Re: Compiling Circle3.0bpl11 on HPUX 9000

From: Barid Bel Medar (
Date: 04/24/96

I won't quote your message, but as I recall you had a slew of 
warnings for select(), a warning for an uninitialized vnum in the OLC 
code, and several undefined symbols by a different name.

Check the prototype for select.  Go to your include directory and type:

grep select *.h

Then find the most likely-looking file and see what it has for argument 
values.  Compare them to what's being used.  I'm fairly confident that 
Circle uses select() correctly, so you may need to have someone change 
the include file itself (or you may be able to).  The use of 'grep' is to 
make sure that several include files aren't defining multiple prototypes 
which, for some reason, don't show up (this has been a problem for me in 
the past) as warnings.  Or, select() may just be un-prototyped.  I didn't 
see if it was also an undefined symbol.  If there's no prototype, well, I 
don't know what it is.  Man pages.

"Variable 'variable' is used uninitialized" just means that a variable is 
declared, but used before a value is assigned.  For example,

int x;

if(x == 3) {

In this case, the result of the if statement is undefined, as is the 
value of x.  Generally, you can fix this by setting the value of x to 
zero or inserting code to give x a meaningful value.  This is something 
especially easy to screw up on when dealing with pointers.  For example,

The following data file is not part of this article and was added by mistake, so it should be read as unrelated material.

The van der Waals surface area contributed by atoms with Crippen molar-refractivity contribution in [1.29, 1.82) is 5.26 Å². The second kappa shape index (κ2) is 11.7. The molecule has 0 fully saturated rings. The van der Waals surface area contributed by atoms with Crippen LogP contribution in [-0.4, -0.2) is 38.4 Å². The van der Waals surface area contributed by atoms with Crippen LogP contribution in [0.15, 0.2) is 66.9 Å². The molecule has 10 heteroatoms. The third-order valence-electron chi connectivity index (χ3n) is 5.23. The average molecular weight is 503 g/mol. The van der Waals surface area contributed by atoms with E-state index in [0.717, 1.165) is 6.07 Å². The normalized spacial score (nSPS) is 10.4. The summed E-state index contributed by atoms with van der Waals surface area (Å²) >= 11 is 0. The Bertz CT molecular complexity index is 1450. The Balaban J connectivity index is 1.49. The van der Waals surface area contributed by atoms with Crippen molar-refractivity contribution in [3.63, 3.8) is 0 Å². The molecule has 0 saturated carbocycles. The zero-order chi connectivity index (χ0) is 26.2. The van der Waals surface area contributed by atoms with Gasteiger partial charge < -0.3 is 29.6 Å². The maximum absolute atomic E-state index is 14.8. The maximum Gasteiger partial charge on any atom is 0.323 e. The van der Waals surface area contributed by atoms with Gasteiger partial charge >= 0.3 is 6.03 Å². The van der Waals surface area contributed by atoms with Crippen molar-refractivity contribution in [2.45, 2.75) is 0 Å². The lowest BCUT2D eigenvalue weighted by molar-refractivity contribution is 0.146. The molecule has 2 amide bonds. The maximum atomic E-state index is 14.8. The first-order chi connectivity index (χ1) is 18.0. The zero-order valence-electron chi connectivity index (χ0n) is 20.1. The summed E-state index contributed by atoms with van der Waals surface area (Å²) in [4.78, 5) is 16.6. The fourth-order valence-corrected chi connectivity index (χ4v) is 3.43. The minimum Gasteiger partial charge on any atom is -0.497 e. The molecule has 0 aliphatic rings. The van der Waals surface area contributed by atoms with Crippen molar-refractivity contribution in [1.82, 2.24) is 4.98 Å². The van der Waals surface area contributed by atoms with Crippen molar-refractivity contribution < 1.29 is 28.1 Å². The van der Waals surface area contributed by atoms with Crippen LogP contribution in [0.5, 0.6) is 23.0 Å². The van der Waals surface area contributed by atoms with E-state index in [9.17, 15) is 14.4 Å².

void function(int arg1, char *arg2)
  char *p;

  if(arg1 > 0)
    p = arg2;

  /* p is only initialized properly if arg1 is positive.  This if statement
   * should always produce a warning with optimizations turned on. */
  if(strtok(p, 'c') == NULL) {

So, anyway, check to see what variable is used on the line mentioned and 
make sure it has a value.

With regards to the undefined symbols, well, you may have some problems 
there.  Your best bet is to check through all the man pages and libraries 
to see if you need anything special included for linking.  After that, 
you may have to go to a more common system (like Linux, for example) and 
see what the various functions do; then write them from scratch.  Hardly 
a solution at all, but it's all I can think of (having no HP/UX or 
whatever experience at all).

Barid Bel Medar                     
Knights of the Cosmos            Shayol Ghul Resort and Health Spa
"I  am  returning  this otherwise good typing paper to you because
someone has printed gibberish all over it and  put  your  name  at
the top." - English Professor, Ohio University

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